In this sense, a true revolution has been experienced in recent years thanks to technology and innovation. Today, they are not only performed more accurately and quickly, but they have also become more efficient and safer.

Until now, underwater inspection and maintenance was carried out with vehicles suitable for that environment and with the support of surface vessels. But now there is a robot that changes everything. It is called Eelume and it was made in Norway. It is a new type of underwater intervention vehicle with a snake-shaped body, combined with underwater thrusters that makes the robot unique, flexible and agile.

Robotic Underwater Inspection: Eelume Underwater Robot
Robotic Underwater Inspection: Eelume Underwater Robot

For complex manipulation it narrows like a torpedo; for long distance cruising it is lean and agile; for precision hovering, and moving in events of strong ocean currents, with a confined space operation no other vehicle could achieve sneaking around obstacles in narrow openings, shifting into a U-shaped double-arm configuration ”. It has sensors and a camera at each end to be able to work at the bottom of the sea.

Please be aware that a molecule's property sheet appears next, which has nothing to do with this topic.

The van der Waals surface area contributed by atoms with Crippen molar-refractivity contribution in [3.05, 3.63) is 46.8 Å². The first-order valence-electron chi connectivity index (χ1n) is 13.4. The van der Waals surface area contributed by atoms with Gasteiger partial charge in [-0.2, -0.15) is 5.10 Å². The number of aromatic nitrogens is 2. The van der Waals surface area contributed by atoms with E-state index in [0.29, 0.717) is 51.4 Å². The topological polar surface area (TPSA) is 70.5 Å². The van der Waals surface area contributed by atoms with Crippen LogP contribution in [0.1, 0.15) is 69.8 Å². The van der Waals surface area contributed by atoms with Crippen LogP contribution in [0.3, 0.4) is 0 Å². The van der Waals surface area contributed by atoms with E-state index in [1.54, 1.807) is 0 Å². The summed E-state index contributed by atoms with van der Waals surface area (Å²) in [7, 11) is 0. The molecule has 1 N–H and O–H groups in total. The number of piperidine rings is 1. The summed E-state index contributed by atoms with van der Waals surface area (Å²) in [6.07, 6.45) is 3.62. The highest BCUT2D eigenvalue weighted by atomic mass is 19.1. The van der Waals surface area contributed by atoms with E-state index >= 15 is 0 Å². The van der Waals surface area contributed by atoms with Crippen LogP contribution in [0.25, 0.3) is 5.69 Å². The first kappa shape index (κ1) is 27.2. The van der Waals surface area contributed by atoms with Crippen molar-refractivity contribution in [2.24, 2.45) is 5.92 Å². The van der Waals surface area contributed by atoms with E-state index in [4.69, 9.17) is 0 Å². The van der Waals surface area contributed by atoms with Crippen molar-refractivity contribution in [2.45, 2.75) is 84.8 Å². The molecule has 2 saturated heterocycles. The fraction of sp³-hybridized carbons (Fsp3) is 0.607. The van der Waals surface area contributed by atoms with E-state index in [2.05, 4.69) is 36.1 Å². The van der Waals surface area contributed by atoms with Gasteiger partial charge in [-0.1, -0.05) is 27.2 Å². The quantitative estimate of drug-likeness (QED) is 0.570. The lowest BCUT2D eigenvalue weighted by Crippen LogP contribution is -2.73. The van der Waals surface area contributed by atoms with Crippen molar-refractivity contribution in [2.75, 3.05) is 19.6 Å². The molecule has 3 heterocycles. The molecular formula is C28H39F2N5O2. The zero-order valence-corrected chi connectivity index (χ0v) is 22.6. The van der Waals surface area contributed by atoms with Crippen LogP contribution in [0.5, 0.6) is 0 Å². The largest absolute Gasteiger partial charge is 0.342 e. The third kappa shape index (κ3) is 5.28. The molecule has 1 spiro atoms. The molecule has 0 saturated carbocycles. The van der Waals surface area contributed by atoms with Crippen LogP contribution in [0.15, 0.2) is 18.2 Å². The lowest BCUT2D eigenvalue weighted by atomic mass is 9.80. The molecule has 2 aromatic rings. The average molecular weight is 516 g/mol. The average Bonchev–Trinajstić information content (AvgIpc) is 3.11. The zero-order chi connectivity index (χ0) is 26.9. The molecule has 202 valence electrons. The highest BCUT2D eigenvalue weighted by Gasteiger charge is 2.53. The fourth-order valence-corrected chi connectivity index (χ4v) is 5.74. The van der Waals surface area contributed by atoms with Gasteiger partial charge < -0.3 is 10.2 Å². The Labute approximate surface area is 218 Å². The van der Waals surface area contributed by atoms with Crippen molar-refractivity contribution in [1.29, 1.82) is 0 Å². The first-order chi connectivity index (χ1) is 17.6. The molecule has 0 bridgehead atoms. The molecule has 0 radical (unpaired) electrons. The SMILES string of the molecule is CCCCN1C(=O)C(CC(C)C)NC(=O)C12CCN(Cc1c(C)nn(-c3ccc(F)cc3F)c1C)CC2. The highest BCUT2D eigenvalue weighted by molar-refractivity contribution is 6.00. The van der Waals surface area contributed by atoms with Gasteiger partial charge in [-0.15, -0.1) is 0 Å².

The configuration of the arm to deal with intricate tasks is very practical because the vehicle is modular, that is, it can change the combinations of joints, propellers and payloads, it can mount different types of equipment and clamps of the various maintenance tools.